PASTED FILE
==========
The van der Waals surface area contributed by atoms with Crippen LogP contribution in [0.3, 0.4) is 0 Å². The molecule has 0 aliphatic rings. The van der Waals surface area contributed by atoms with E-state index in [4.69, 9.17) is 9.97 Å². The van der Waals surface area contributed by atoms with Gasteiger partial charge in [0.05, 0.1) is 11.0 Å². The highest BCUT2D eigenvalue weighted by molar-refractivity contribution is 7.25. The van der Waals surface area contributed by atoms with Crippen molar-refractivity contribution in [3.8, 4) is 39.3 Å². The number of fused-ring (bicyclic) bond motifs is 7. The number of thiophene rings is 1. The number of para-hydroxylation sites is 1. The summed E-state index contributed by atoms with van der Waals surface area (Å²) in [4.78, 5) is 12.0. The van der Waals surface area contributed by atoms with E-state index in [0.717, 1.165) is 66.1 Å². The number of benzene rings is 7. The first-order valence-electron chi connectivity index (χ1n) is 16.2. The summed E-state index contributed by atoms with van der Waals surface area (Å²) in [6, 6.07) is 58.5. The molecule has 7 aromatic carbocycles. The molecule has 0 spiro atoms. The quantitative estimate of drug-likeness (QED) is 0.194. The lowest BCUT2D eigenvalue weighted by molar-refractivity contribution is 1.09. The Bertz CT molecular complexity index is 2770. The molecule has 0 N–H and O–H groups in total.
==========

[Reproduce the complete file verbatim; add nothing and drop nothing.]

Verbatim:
The van der Waals surface area contributed by atoms with Crippen LogP contribution in [0.3, 0.4) is 0 Å². The molecule has 0 aliphatic rings. The van der Waals surface area contributed by atoms with E-state index in [4.69, 9.17) is 9.97 Å². The van der Waals surface area contributed by atoms with Gasteiger partial charge in [0.05, 0.1) is 11.0 Å². The highest BCUT2D eigenvalue weighted by molar-refractivity contribution is 7.25. The van der Waals surface area contributed by atoms with Crippen molar-refractivity contribution in [3.8, 4) is 39.3 Å². The number of fused-ring (bicyclic) bond motifs is 7. The number of thiophene rings is 1. The number of para-hydroxylation sites is 1. The summed E-state index contributed by atoms with van der Waals surface area (Å²) in [4.78, 5) is 12.0. The van der Waals surface area contributed by atoms with E-state index in [0.717, 1.165) is 66.1 Å². The number of benzene rings is 7. The first-order valence-electron chi connectivity index (χ1n) is 16.2. The summed E-state index contributed by atoms with van der Waals surface area (Å²) in [6, 6.07) is 58.5. The molecule has 7 aromatic carbocycles. The molecule has 0 spiro atoms. The quantitative estimate of drug-likeness (QED) is 0.194. The lowest BCUT2D eigenvalue weighted by molar-refractivity contribution is 1.09. The Bertz CT molecular complexity index is 2770. The molecule has 0 N–H and O–H groups in total.